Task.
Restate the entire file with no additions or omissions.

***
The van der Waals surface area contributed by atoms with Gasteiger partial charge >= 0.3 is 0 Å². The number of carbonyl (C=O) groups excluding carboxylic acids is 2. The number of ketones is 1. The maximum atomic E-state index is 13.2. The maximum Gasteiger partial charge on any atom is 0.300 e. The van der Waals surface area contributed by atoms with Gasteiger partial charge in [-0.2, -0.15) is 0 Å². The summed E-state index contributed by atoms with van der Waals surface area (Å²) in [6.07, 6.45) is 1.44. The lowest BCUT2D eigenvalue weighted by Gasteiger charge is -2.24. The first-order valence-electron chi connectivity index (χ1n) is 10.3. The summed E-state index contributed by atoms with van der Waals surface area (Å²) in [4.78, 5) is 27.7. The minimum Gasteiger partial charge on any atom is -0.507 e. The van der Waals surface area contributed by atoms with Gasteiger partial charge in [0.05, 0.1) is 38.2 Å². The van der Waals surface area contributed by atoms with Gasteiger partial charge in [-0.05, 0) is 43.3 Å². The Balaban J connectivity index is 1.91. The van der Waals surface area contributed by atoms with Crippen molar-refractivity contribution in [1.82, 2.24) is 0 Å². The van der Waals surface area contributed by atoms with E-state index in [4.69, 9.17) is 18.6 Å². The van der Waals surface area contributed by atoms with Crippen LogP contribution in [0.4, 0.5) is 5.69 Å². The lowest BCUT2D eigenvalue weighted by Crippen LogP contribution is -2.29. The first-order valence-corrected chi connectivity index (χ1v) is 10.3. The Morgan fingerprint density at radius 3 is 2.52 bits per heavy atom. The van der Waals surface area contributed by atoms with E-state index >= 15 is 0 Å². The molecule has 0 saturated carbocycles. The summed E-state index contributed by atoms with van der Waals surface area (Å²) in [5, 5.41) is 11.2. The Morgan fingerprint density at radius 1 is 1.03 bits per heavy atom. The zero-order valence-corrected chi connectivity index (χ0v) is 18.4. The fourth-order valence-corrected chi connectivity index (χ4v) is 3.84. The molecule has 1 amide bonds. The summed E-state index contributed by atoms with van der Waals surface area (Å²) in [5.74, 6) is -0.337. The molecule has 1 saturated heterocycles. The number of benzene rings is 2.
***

The van der Waals surface area contributed by atoms with Gasteiger partial charge >= 0.3 is 0 Å². The number of carbonyl (C=O) groups excluding carboxylic acids is 2. The number of ketones is 1. The maximum atomic E-state index is 13.2. The maximum Gasteiger partial charge on any atom is 0.300 e. The van der Waals surface area contributed by atoms with Gasteiger partial charge in [-0.2, -0.15) is 0 Å². The summed E-state index contributed by atoms with van der Waals surface area (Å²) in [6.07, 6.45) is 1.44. The lowest BCUT2D eigenvalue weighted by Gasteiger charge is -2.24. The first-order valence-electron chi connectivity index (χ1n) is 10.3. The summed E-state index contributed by atoms with van der Waals surface area (Å²) in [4.78, 5) is 27.7. The minimum Gasteiger partial charge on any atom is -0.507 e. The van der Waals surface area contributed by atoms with Gasteiger partial charge in [0.05, 0.1) is 38.2 Å². The van der Waals surface area contributed by atoms with Gasteiger partial charge in [-0.05, 0) is 43.3 Å². The Balaban J connectivity index is 1.91. The van der Waals surface area contributed by atoms with Crippen molar-refractivity contribution in [1.82, 2.24) is 0 Å². The van der Waals surface area contributed by atoms with E-state index in [4.69, 9.17) is 18.6 Å². The van der Waals surface area contributed by atoms with Crippen LogP contribution in [0.4, 0.5) is 5.69 Å². The lowest BCUT2D eigenvalue weighted by Crippen LogP contribution is -2.29. The first-order valence-corrected chi connectivity index (χ1v) is 10.3. The Morgan fingerprint density at radius 3 is 2.52 bits per heavy atom. The van der Waals surface area contributed by atoms with E-state index >= 15 is 0 Å². The molecule has 0 saturated carbocycles. The summed E-state index contributed by atoms with van der Waals surface area (Å²) in [5, 5.41) is 11.2. The Morgan fingerprint density at radius 1 is 1.03 bits per heavy atom. The zero-order valence-corrected chi connectivity index (χ0v) is 18.4. The fourth-order valence-corrected chi connectivity index (χ4v) is 3.84. The molecule has 1 amide bonds. The summed E-state index contributed by atoms with van der Waals surface area (Å²) in [5.74, 6) is -0.337. The molecule has 1 saturated heterocycles. The number of benzene rings is 2.